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Provinces instructed to inspect log movements to address illegal trade

The Ministry of Agriculture and Forestry on Friday instructed provinces to take urgent action to inspect all types of logs and their movement to prevent illegal logging.

Deputy Minister of Agriculture and Forestry Thongphat Vongmany warned provincial authorities not to conspire and help businesses to hide illegally-felled logs. Those failing to carry out the new instructions will face harsh disciplinary measures.

“The leadership [the country's top leadership] is determined and has reached common consensus to take decisive action to fight illegal logging,” he told representatives from Vientiane and provinces across the country in a one-day meeting at the ministry.

The meeting was to explain and create common understanding about the Prime Ministerial Order No 15 issued on May 13 to address illegal logging and improve domestic timber business operations. The order bans the export of all types of unfinished wooden products including timber and logs.

Mr Thongphat told the meeting the Prime Ministerial Order was issued in accordance with the guidance made by Party Secretary General [Mr Bounnhang Vorachit] with the 11-member Party politburo also praising the government's move in issuing the order. This highlighted the country's top leadership was determined and serious in the fight against illegal logging, a long-standing issue, he said.

The Deputy Minister warned plant quarantine officials at all border checkpoints not to facilitate or certify the export of unprocessed wood through the border gates and those breaching the prime ministerial order would face harsh punishment.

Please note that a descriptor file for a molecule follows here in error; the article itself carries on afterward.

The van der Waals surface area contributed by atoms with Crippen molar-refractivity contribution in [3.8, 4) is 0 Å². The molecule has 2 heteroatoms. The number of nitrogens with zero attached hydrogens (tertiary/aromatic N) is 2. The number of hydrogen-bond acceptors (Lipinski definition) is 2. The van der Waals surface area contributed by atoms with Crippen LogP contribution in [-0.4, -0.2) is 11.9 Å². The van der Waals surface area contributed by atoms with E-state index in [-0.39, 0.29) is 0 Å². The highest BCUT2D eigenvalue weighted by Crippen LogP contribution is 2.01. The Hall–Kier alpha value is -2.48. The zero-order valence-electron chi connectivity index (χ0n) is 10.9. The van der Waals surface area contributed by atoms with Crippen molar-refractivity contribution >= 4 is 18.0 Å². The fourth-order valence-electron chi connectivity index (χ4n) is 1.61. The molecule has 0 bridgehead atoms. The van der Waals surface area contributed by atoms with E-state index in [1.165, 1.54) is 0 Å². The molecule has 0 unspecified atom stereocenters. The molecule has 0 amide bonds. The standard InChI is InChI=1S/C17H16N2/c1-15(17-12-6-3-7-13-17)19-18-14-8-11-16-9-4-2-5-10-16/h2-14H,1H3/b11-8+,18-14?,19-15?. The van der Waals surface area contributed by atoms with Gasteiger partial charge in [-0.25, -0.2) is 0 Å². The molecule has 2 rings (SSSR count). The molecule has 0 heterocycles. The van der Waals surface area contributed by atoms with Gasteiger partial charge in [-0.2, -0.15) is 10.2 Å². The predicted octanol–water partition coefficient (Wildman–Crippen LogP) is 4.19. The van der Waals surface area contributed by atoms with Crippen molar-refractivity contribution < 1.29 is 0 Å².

The warning came after previous reports emerged suggesting that large amounts of timber had been exported illegally through the border gates.

On average, the government approved only about 200,000 cubic metres of logs to be cut annually, but statistics provided by customs officials of neighbouring countries showed that as high as one million cubic metres of wood was exported from Laos in a year, despite the fact the government had banned the export of logs some years ago, Mr Thongphat said.

There is growing concern that businesses might seek to conspire with undisciplined officials exploring tactics to legalise or export logs they cut illegally during this preparation stage of implementing the prime ministerial order.

On June 2, a bus loaded with timber and 14 Vietnamese passengers en route to Vietnam exploded in Khammuan province killing 10 people, highlighting an incidence of the illegal log trade attempting to export timber.

Some loggers were said to have approached sawmill operators to seek ways to legalise timber they cut illegally.

Mr Thongphat said the government was well aware of the issue and was taking urgent action.

Recently, the ministry told provincial officials to inspect logging fields in the forests, log transporting lanes, log collecting yards, sawmills, wood processing and furniture plants, timber warehouses and other places that utilise wood. Those found engaged in illegal logging and its related activities must be investigated and prosecuted.

Provincial officials were instructed to inspect logs gathered in Sanam II - a yard where logs have been collected after being removed from Sanam I, a log collection yard inside the forest. Findings of the inspection must be submitted to the ministry before June 15 so it can be reported to the government.

All parties were prohibited from collecting or removing logs from Sanam I. The Ministry of Agriculture and Forestry has denounced the document previously used for wood removal and those provinces seen using the form to facilitate the removal must take responsibility, Mr Thongphat warned.

He added that seven ministries had been assigned to take collective action in the fight against illegal logging including the Ministry of National Defence and Ministry of Public Security.

Members of the public have expressed their support through social media for the government's latest move in addressing illegal logging. Howev er, some remain cautious on what degree the current attempt will be able to bring about a decline in illegal logging.



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We liked the Elephant Trekking in Champasak and the shopping in the Pakse markets. J&S Gentner.
F. White.